Money & Banking

To compete with payments banks, existing players are scaling up digital initiatives

Radhika Merwin BL Research Bureau | Updated on January 23, 2018 Published on October 20, 2015


With more than half the population still unbanked, facilitating a shift from cash to digital mode presents a big challenge

The new set of payments banks, which will start operations in the next year or so, will change the way banking transactions are done. With mobile technology leapfrogging, the core of this change will be the mobile phone that can be used to make and receive payments, and carry out other financial transactions.

But payments banks will serve various other purposes and impact different people in different ways.

One, taking the Centre’s financial-inclusion drive a step further, these banks will help payment services reach those living in the hinterlands. For this, technology will act as an enabler.

And, two, the digital payment systems will help make the transition to a cash-less economy. This means that over the long run, the mobile phone will perform the same role as credit and debit cards.

Cash to digital

Simply put, the payments industry will be split between players facilitating cash to digital and digital to digital. Given that more than half the population in India are still unable to access basic banking services, the former presents a greater challenge. This is where telcos and others payments bank licensees can bring the unbanked people into the digital system.

“In India, there are only around one lakh bank branches, of which 5 per cent are in rural areas. Sending money through banks becomes impossible for the millions of villagers who migrate to big cities for work,” says Suresh Sethi, Business Head, M-pesa, Vodafone.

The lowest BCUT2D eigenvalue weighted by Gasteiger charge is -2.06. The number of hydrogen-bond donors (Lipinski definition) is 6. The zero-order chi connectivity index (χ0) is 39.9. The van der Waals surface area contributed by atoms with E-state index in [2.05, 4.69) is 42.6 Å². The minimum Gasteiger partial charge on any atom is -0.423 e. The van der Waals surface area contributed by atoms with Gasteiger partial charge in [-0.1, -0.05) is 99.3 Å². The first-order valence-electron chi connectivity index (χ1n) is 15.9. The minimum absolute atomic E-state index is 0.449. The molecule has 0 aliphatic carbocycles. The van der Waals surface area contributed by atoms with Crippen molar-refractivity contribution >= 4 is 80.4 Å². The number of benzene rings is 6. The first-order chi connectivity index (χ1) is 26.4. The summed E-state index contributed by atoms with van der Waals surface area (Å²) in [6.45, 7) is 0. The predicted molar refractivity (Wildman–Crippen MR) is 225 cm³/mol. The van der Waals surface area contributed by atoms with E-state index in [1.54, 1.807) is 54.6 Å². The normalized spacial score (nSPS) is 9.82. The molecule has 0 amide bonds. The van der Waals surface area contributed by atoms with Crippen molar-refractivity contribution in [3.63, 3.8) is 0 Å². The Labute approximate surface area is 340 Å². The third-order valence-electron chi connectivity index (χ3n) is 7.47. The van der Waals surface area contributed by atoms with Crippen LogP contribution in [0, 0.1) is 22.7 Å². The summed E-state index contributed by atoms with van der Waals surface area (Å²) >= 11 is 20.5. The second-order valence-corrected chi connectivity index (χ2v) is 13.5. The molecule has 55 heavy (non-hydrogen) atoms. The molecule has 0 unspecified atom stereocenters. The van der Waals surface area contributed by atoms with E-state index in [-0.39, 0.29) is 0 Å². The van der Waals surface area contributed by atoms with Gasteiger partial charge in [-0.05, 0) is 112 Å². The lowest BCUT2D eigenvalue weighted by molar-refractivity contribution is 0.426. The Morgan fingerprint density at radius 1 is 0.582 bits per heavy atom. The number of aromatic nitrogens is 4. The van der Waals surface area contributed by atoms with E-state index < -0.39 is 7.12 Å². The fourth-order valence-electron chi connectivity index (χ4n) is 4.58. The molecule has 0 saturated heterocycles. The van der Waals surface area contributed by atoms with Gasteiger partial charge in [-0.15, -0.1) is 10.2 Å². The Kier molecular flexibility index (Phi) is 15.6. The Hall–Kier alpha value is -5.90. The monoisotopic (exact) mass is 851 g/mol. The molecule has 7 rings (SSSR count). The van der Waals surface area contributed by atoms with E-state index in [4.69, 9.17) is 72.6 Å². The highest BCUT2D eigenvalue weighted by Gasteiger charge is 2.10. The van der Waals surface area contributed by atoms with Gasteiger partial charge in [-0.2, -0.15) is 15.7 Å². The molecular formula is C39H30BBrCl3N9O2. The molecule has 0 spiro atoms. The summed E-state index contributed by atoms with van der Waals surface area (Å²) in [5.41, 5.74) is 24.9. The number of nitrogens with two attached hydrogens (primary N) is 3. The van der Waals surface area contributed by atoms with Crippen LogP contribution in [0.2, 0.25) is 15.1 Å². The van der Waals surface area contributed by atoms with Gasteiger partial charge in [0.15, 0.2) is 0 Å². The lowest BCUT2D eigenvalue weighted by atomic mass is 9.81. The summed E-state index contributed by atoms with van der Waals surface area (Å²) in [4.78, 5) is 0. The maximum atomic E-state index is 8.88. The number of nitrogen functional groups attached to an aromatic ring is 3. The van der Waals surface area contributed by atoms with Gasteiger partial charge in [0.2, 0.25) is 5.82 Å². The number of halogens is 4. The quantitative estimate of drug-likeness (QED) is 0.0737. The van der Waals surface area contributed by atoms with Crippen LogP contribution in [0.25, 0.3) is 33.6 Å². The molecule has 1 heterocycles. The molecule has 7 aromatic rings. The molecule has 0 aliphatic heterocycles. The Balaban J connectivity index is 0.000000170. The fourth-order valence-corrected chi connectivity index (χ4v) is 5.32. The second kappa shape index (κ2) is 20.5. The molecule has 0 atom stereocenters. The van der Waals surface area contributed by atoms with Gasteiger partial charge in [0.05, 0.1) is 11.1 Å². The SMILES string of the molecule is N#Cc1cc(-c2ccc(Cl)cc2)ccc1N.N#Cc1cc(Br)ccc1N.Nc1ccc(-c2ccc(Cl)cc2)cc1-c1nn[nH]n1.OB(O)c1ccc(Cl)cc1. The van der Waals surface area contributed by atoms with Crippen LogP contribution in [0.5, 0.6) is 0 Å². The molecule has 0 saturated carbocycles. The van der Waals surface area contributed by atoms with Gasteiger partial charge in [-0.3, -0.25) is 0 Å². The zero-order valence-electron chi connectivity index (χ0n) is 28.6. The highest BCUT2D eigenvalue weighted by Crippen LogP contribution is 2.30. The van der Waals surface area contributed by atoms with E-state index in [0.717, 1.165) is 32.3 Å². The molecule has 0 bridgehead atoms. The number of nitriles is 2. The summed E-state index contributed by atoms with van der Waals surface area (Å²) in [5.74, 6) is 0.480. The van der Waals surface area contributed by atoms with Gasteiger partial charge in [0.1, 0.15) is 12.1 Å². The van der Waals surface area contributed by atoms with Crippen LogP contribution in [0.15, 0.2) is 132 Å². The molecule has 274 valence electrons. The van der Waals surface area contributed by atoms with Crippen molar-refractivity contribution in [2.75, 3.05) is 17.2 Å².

“With over 95,000 agents and more than 3.5 million customers, we are already the largest business banking correspondent in the country and are providing people in remote areas a convenient way to transfer money and make payments in a safe and secure manner,” he adds.

Many bankers argue that opening more accounts in rural areas under the Pradhan Mantri Jan Dhan Yojana (PMJDY) has also brought more people within the banking system. So far, banks have opened more than 18 crore accounts and the government’s plan of routing subsidies through the Jan Dhan account has helped address the dormancy issue in rural accounts to some extent. 

“The regulator and the government have taken logical steps. The first step was to open Jan Dhan accounts to bring more people under banking. Then they started tracking these accounts to see if they are being used.

“The beauty of this country is that people know how to operate a smart phone but do not have a bank account. So, it had to be turned around on its head,” says Ravi Narayanan, Senior Executive Vice-President, Branch Banking Head (West), HDFC Bank.

Digital to digital

The market for digital to digital is confined to people who use debit/credit card or Internet banking. The challenge here is to get people to move away from cash. While credit/debit card has enabled cashless transactions, the actual usage has been very low.

But the advent of smart phones has opened up a new delivery channel for banking services. Many banks have been investing heavily in new digital initiatives to prepare themselves better for the new competition.